The City of Cape Town is proud to announce that the temporary desalination plant in Strandfontein is now delivering high-quality, treated desalinated water into our supply system.
This plant is injecting 4,7 million litres per day into the reticulation system and is being delivered to customers. It is foreseen that full production of 7 million litres will come online during June 2018.
The reverse osmosis desalination plant in the Waterfront area is close to producing two million litres of drinking water per day while progress on the desalination plant at Monwabisi is also progressing well, with first water expected to be delivered by June and full production to be reached by July, if all goes according to plan. This plant is also set to produce 7 million litres per day.
It is important to note that these projects provide only a small contribution of our daily water requirement as a city. It forms part of our efforts to make additional water available without only relying on rainfall to fill our dams. However, our most effective tool to keep Day Zero away is to continue to reduce our usage. We have done well so far, and we must keep up our savings efforts during winter and in preparation for Summer 2018/19. We must continue to stretch our existing water supplies as we simply do not know what the actual winter rainfall will be.
The desalination projects, in conjunction with our groundwater and water re-use programmes, are part of our efforts to make our city more resilient to future drought shocks and to ensure that we thrive despite climatic uncertainty. To get through the current drought, however, it remains essential that we reduce our water usage and manage the water that we have left in our supply system through the City’s pressure management programmes and our continued emphasis on fixing leaks to reduce water losses.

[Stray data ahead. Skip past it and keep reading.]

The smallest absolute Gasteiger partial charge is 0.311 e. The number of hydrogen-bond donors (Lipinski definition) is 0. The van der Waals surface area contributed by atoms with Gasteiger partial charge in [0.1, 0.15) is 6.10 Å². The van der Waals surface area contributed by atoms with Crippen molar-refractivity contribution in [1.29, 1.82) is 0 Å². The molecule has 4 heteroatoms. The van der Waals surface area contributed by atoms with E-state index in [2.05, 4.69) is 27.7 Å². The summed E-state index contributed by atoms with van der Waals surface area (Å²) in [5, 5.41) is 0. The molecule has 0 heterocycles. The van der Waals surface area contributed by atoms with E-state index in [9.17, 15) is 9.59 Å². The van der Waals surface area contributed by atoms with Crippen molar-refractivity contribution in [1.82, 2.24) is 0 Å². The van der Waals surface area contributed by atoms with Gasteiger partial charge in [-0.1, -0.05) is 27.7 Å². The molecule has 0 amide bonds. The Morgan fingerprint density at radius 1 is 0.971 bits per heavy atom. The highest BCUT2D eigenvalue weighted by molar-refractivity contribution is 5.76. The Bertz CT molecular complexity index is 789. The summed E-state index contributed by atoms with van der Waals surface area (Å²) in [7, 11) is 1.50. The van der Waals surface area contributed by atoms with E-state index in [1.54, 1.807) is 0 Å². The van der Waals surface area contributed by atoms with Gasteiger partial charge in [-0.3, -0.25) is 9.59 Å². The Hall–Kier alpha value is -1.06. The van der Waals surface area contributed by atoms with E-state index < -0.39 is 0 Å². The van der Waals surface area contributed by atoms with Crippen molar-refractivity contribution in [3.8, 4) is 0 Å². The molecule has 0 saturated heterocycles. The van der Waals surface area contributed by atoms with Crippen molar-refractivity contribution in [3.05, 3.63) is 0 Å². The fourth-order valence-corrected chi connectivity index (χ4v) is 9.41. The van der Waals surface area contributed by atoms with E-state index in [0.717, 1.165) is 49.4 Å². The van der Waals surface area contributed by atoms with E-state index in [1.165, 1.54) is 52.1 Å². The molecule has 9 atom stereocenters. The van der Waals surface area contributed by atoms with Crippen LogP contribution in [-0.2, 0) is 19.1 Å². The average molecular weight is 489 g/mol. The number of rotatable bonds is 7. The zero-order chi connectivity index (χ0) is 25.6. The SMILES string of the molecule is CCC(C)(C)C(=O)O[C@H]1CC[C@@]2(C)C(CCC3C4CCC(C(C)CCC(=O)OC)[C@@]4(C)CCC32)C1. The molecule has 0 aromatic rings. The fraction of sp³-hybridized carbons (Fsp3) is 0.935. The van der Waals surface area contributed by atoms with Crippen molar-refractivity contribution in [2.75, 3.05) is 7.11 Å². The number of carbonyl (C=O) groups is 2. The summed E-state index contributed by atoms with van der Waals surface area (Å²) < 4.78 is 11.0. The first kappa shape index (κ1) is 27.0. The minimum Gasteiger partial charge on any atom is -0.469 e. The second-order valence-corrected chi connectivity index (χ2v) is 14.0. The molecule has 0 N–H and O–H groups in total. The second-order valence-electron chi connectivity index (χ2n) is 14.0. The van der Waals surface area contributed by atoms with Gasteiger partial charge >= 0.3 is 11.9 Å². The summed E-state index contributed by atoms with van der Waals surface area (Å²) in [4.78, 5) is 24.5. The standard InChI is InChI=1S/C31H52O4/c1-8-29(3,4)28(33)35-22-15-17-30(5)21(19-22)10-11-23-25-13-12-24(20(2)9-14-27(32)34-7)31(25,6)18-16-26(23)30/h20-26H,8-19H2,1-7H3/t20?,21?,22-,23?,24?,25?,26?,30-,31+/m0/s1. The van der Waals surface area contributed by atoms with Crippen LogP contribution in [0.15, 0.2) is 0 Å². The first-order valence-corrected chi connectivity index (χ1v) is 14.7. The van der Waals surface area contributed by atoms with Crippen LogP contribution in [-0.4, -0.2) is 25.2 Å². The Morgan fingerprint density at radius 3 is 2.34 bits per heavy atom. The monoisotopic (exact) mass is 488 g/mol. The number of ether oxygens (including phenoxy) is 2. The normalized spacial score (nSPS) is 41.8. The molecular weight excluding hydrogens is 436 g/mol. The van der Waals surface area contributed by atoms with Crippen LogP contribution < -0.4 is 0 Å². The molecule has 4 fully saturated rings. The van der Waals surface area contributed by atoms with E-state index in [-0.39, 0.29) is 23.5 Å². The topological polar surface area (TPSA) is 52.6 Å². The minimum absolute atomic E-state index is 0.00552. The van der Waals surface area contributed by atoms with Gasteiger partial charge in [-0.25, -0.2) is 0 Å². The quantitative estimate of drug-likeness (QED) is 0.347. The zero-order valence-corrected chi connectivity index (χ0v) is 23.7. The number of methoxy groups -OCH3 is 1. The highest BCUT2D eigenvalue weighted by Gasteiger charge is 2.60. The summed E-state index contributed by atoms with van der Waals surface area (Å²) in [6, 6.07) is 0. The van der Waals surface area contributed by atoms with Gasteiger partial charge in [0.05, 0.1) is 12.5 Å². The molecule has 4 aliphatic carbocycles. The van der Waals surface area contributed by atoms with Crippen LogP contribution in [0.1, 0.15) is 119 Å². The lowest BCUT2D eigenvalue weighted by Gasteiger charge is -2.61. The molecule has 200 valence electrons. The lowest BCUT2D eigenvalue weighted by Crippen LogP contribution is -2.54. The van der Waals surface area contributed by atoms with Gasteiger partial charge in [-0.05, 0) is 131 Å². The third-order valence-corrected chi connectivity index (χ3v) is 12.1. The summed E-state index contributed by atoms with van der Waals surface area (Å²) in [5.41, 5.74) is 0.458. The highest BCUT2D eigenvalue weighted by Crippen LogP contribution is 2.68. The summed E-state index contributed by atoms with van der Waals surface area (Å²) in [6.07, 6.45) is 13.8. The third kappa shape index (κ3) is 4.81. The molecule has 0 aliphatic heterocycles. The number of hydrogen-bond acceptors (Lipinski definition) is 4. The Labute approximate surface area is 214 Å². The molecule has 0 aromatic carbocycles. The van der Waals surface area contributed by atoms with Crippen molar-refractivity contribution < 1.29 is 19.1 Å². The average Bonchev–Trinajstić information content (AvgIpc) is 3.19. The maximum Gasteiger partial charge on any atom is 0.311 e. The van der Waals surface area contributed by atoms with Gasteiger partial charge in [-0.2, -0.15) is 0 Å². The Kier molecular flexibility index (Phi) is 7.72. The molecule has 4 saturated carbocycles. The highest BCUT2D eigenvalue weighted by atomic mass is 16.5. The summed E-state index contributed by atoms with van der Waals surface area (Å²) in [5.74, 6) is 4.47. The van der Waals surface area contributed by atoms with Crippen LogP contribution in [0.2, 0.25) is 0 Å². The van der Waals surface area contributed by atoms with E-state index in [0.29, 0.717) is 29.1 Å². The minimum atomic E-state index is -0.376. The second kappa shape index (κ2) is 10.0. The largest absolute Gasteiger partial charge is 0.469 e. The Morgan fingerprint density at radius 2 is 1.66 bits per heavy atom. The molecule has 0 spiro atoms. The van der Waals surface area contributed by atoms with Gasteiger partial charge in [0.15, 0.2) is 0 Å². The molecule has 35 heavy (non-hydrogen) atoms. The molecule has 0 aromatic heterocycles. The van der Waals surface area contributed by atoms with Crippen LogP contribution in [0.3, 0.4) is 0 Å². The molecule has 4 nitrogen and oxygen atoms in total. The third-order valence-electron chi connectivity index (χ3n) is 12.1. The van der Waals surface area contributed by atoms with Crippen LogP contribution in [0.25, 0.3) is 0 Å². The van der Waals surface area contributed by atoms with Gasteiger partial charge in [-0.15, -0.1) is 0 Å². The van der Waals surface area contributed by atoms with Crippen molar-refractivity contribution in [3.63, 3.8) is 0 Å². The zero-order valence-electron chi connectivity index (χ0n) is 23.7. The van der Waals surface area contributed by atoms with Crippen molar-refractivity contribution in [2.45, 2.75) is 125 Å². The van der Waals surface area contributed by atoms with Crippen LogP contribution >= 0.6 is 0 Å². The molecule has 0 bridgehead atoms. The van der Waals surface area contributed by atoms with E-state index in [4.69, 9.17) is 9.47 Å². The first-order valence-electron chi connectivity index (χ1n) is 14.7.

The resilience programme, which came into effect in May 2017, has evolved considerably over the past year – with each evolution better reflecting the current reality based on the latest information as it becomes available. Substantial changes to the initial programme were announced in December/January 2017/18 and further amendments have been made since February and March, culminating in the New Water Programme.
The City’s augmentation programme has achieved in four months what would usually take two years in terms of project development and progress.
The intention is to produce close to 100 million litres per day of additional water available by December 2018 and to ramp this up to over 150 million litres per day by April 2019.
Going forward, the City will continue to work together with water users to reduce water usage while also doing everything we can to conserve and diversify our water resources.